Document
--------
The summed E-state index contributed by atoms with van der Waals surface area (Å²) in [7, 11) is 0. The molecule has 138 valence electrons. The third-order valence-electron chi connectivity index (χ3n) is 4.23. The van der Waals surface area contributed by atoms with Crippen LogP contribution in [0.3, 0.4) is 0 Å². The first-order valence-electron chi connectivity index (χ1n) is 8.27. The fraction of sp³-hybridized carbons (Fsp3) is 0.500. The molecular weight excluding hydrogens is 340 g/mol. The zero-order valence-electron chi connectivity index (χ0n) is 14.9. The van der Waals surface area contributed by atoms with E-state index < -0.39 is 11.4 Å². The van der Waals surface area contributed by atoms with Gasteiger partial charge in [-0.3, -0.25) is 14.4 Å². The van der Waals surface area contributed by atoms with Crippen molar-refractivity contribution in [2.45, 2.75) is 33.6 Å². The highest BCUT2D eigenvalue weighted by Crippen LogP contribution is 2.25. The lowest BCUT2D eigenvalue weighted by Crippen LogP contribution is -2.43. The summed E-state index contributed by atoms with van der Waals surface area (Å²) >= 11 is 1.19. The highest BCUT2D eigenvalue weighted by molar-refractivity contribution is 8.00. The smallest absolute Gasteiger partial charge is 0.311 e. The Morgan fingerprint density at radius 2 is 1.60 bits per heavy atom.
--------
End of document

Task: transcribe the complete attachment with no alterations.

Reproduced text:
The summed E-state index contributed by atoms with van der Waals surface area (Å²) in [7, 11) is 0. The molecule has 138 valence electrons. The third-order valence-electron chi connectivity index (χ3n) is 4.23. The van der Waals surface area contributed by atoms with Crippen LogP contribution in [0.3, 0.4) is 0 Å². The first-order valence-electron chi connectivity index (χ1n) is 8.27. The fraction of sp³-hybridized carbons (Fsp3) is 0.500. The molecular weight excluding hydrogens is 340 g/mol. The zero-order valence-electron chi connectivity index (χ0n) is 14.9. The van der Waals surface area contributed by atoms with E-state index < -0.39 is 11.4 Å². The van der Waals surface area contributed by atoms with Gasteiger partial charge in [-0.3, -0.25) is 14.4 Å². The van der Waals surface area contributed by atoms with Crippen molar-refractivity contribution in [2.45, 2.75) is 33.6 Å². The highest BCUT2D eigenvalue weighted by Crippen LogP contribution is 2.25. The lowest BCUT2D eigenvalue weighted by Crippen LogP contribution is -2.43. The summed E-state index contributed by atoms with van der Waals surface area (Å²) >= 11 is 1.19. The highest BCUT2D eigenvalue weighted by molar-refractivity contribution is 8.00. The smallest absolute Gasteiger partial charge is 0.311 e. The Morgan fingerprint density at radius 2 is 1.60 bits per heavy atom.